“We found something on your October 7th CT scan that the other radiologists wah, wah, wah.” Her voice becomes round and full of sounds that aren’t words.

“Come again? You found what?”

“You need to have  Pet Ct. We’re not sure you can start the trial…concern of new disease…wah, wah, wah.”

The next thing I know, the blood is drained out of my hands, but I’m somehow passing out flashcards to a small group of smiling six-year-olds.

“The long A sound, that’s right,” I hear someone say. It sounds like me. It is me.

“No, it’s wait, not wail,” I say to someone with ponytails and to myself.

“Miss Jennifer, help me find which word is wrong.”

On my way home, I call the nice lady back, the one who had passed on the news, and I ask her if we can have a do-over on our conversation. Yes, it appears I’d heard her correctly. Something one group of radiologists did not find, but another group did. I’ve heard of this happening before, and it turns out to be nothing. Nothing. I check for my gut reaction. Definitely, it’s nothing. I know it. We will have proof soon and the trial will be back on.

After Muir Woods yesterday, Little J and I got back in the Jetta to head back home from Leigh’s house and guess what? The check-engine light was off.



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Mary Cassat, "Little Girl in Blue Armchair"

Can I have a complain?

This is what Mari and I ask each other when one of us calls the other to complain about something we know doesn’t really merit much energy. And yet…there is a need to get if off one’s chest. Know that feeling??

So yesterday I found out that chemo must be delayed ONCE AGAIN. Argh. This time, I might not have to wait a whole week, though. I’m getting bone crusher shots to stimulate my marrow today, tomorrow, and Sunday. We’ll do an early-morning blood test on Monday and hopefully be able to resume treatment that morning.

Why is it so frustrating to be put off again and again? I’ve been thinking about this since last night. Part of it is about control. When you have cancer, it’s so hard not to feel like you have zero control over your life;  what’s going to happen to you, both in the moment, and long term. But at least you have your treatment plan. You can mark the days on your calendar, plan your activities and rest days around those dates, do the shopping, the laundry and errands leading up to those dates. All the organizing makes me feel like I’m still in control of my day-to-day. When the rug gets pulled out, my sense of control is diminished. To say the least.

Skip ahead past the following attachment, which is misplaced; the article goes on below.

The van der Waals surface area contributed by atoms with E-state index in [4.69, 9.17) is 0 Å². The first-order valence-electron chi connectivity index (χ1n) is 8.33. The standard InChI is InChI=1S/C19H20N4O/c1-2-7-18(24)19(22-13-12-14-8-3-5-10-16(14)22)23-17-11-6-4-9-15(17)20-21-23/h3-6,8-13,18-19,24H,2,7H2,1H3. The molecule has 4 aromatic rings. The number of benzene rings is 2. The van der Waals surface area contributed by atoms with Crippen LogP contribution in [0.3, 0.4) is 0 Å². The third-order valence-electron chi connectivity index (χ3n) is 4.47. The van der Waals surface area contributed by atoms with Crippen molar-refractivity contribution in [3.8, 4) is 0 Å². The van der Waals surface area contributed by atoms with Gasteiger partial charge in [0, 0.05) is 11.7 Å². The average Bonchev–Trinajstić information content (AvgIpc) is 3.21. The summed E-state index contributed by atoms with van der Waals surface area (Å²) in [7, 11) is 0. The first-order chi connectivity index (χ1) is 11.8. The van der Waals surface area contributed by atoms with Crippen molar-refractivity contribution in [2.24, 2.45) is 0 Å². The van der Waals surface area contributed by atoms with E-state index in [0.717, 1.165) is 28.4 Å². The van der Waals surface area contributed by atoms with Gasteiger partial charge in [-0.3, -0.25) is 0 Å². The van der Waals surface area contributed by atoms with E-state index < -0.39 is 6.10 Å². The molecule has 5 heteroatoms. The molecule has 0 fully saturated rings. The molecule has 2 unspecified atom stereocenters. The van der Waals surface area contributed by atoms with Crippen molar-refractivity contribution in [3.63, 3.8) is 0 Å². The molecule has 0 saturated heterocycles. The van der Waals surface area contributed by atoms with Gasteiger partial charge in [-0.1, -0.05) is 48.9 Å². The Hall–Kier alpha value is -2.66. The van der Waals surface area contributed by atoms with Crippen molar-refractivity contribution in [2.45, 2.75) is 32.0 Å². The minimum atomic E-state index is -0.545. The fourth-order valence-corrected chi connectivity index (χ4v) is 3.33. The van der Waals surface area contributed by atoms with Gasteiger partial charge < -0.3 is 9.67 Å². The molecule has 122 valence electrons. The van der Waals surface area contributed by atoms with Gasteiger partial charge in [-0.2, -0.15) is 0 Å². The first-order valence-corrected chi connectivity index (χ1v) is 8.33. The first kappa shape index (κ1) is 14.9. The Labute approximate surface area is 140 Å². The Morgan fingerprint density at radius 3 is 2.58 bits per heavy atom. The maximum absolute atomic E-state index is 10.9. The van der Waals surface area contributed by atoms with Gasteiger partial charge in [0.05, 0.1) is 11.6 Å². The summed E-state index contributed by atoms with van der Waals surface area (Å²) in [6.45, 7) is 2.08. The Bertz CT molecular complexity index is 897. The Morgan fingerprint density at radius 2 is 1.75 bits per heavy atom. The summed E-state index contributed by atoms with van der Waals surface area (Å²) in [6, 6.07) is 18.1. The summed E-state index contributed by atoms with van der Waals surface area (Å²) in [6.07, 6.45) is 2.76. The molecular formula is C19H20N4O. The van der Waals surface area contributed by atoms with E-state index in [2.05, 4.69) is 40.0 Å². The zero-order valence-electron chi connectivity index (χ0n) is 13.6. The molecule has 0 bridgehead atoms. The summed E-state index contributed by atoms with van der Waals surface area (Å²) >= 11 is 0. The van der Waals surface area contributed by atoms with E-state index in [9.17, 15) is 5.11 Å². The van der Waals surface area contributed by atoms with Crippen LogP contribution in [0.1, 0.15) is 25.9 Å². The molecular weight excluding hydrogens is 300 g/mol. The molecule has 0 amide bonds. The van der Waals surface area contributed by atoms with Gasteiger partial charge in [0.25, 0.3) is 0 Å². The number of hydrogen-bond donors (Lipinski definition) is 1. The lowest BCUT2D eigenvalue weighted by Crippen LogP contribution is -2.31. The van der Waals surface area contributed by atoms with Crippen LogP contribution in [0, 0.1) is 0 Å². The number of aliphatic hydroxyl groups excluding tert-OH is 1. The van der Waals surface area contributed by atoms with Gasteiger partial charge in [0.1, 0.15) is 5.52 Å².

And then there’s the emotional energy that goes into preparing mentally for chemo day. I’m not even sure what goes into this. It kind of happens on a subconscious level. I liken it to waiting backstage for your cue. Or preparing for a job interview, or surgery, or…chemo. A big chunk of my emotional energy gets stored away as we lead up to the day; it revs on the heart-fluttery backburner of my chest and my belly. Dennis and Little J are storing, too. And then we have to wait. Where is that energy supposed to go?

Finally, there’s the fear that chemo is taking a toll on my body. I mean, of course it is. But I usually don’t have to think about that. I can kind of denyignorepretenditaway. But when the doctor who doesn’t sugarcoat anything says, “I’m sure your numbers will go up by next week,” and is really quite taken aback when they don’t, the fear creeps in. A bit. I’ll admit.

So, there. I said it. Sometimes I need to complain a little bit. As Little J says when he has to have a cry or when he has to say “butt” or “fart”, “I just had to get it out.”

Thank you for that complain. And Mari, I will be calling later and asking for another if this one doesn’t make me feel better.



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Guess who had an amazing weekend.

On Sunday, Dennis took Little J fishing at a stocked lake north of Sugartown. J caught five fish and was beyond proud of himself.

Those cheeks are soo kissable.

I stayed home to rest and read poems by Dan Whyte, a new book Ryan sent which seemed to be written for me, for that exact afternoon.  Not just this/aromatic cup/from which to drink/but the flavor/of a life made whole/and lovely/through the/imagination/seeking its way.

Try as I did to wrap myself in the perfection of the lines, symptoms started to pile up quickly and out of the blue. I couldn’t get out of bed and just gave into the heave of it.

When the boys got home, the burst of excitement from “the catch” revived me. Little J was beyond thrilled and ready to go swimming. D took him to the pool, and they cooled and splashed for hours.

That night, as little J shoveled down pizza, D called the on-call doc. There was just too much turning toward the worst: nosebleeds, swelling belly, etc. We were ordered to the ER. Neighbor Debbie came over in her cloud pajamas (because she is an angel) and held the fort, comforting little J who was so tired from his thrilling day, but still processing that mama had to go to the doctor at night.